What absolutely kills Halo 4's story though is it's over arching plot, which is true to Halo story telling, in that it is convoluted as hell. The main villain of Halo 4 is a Forerunner called the Didact, which you accidentally release at the beginning of the game and he starts wreaking havoc. As to why he is doing this is rapid fire explained to you by another Forerunner in one cinematic, giving you no time to process what she is actually saying. Even if she said it slower, what she actually is saying seems too abstract to make sense as to what is going on and why. This is reminiscent of "The Great Journey" of the previous Halo games, that says you should activate the Halo rings because they believe it makes you a God, though as to why or how you never fucking know. And just like the previous Halo games, in the end you have no real reason to care about who the Didact is or why he is doing what he is doing, but he's going to kill humanity and you need to stop him. Again, sound familiar?
While the story of Halo 4 differs in significant ways and not enough in others, the gameplay really doesn't differ at all in the campaign, and I think that's okay. The Halo series has contributed a large part of what shooters are today and it doesn't seem to be changing it up any time soon. You still throw grenades, melee dudes in the back, and have vehicle sequences that are pretty awesome. The difficulty has definitely be cranked up if you wanted more challenge from your Halo games, but at it's core it's still just the same. If you like Halo the way it is, don't worry, it's still Halo. If you wanted Halo to change in someway though, this isn't the game for you.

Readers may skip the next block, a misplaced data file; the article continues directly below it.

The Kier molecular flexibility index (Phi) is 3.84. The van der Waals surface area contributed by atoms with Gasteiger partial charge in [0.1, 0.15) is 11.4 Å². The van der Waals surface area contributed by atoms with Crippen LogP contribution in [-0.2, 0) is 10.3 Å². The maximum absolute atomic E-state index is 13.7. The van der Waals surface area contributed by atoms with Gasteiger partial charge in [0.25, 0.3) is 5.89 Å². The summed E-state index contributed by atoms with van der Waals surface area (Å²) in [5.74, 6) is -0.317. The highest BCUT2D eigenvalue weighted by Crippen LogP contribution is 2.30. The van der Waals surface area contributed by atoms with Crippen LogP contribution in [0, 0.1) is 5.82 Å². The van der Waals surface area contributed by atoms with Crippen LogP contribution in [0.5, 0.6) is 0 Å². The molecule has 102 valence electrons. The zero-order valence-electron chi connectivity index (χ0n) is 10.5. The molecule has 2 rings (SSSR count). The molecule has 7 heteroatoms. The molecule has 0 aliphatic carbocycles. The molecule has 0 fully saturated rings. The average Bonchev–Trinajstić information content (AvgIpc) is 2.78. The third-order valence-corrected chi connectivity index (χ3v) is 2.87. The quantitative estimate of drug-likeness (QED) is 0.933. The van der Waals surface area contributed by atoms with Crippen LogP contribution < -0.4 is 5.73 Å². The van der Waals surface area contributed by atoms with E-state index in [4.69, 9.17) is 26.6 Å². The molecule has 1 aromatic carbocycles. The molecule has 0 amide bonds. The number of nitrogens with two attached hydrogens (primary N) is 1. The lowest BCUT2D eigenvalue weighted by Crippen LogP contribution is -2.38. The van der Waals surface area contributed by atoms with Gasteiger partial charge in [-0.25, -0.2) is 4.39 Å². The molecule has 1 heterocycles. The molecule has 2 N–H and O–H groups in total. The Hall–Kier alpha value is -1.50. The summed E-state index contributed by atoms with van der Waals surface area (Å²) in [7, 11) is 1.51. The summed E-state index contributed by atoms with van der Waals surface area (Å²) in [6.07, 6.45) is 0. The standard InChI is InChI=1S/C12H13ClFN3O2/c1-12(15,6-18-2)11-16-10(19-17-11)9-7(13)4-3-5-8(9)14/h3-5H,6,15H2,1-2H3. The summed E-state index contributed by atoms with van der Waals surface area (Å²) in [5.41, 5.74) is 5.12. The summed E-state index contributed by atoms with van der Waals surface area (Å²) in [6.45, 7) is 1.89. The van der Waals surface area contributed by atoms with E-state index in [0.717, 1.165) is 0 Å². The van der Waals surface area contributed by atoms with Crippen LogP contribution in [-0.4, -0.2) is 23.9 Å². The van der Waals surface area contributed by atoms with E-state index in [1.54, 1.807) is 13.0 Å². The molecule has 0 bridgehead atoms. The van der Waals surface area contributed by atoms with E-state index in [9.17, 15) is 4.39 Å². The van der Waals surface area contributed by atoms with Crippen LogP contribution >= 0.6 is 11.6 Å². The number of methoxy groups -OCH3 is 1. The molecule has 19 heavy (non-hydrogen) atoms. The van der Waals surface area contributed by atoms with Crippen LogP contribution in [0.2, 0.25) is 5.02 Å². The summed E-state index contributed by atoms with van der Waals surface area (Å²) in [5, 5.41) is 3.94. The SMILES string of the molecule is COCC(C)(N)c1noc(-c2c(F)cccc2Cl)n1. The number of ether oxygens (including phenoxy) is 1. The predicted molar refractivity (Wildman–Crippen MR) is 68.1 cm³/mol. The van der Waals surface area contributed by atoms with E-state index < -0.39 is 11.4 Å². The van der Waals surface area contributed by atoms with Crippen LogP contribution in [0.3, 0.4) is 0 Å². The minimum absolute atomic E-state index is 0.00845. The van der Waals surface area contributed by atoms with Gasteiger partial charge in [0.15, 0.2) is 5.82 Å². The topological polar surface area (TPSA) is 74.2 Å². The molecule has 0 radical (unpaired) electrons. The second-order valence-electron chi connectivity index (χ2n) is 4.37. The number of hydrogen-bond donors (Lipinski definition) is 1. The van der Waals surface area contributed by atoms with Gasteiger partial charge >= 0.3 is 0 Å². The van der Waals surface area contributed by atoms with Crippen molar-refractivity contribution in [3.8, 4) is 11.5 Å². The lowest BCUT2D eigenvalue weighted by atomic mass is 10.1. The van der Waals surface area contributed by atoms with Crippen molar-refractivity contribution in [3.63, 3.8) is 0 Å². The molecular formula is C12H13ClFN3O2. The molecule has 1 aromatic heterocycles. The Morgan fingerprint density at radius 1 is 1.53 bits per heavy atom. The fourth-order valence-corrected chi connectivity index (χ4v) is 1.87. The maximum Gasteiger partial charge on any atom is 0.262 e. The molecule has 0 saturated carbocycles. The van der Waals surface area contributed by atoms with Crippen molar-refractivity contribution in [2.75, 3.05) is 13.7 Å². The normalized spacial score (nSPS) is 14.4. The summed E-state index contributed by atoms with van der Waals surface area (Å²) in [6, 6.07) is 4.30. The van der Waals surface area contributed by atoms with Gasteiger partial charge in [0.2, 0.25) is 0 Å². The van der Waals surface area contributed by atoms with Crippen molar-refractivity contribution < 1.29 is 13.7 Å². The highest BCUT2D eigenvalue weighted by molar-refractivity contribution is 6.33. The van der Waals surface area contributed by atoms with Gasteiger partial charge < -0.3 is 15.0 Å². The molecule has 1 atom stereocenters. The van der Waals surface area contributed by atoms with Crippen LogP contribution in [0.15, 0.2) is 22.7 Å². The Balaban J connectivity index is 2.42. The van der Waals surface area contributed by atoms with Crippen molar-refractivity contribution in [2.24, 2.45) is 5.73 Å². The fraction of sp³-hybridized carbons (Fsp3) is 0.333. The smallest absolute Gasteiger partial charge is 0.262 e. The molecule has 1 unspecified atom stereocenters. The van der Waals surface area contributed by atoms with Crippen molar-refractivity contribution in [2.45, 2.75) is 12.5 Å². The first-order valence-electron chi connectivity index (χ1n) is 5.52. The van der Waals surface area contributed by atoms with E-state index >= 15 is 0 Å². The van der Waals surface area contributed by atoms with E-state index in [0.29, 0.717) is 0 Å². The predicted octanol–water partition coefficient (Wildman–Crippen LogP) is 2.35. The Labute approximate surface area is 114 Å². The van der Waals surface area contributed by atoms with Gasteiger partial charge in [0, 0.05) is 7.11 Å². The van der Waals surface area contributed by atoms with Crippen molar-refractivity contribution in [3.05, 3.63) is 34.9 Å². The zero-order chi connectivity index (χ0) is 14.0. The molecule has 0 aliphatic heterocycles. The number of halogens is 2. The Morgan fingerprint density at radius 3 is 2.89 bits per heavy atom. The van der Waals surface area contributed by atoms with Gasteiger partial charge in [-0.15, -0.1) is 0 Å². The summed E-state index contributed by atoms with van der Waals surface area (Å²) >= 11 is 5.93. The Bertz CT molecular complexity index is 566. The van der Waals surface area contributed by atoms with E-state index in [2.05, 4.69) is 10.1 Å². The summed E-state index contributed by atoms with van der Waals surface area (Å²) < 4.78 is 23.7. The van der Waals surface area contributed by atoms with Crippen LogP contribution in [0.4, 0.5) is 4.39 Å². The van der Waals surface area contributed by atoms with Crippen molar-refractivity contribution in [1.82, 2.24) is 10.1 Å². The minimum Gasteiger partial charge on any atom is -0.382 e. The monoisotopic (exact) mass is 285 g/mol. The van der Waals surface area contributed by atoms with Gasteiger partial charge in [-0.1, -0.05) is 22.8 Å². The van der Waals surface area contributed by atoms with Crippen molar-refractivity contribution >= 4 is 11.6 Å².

Halo 4's multiplayer on the other hand has drastically changed for the better. Taking cues from Call of Duty, you now have perks in the game. Some perks are unique to Halo, such as better resistance to EMP while in a vehicle, and some are synonymous to perks you've come to know in Call of Duty. The perks and classes, like in Call of Duty, allow you to play the game you want, though people end up pretty much playing the same way, as the weapons vary very little. The biggest core change though is your resiliency. In previous Halo games you were a walking tank that could take abuse like hell and firefights could last for minutes. Halo 4 firefights at most last seconds. They don't make shields like the use to and you die much more quickly. They find a nice balance though between Call of Duty's fragility and Halo's original resiliency. You have enough time to maybe escape and survive if someone gets the drop on you in Halo 4, but not by much. If you were on the fence between Call of Duty's multiplayer and Halo's multiplayer, Halo 4 is definitely something you should check out.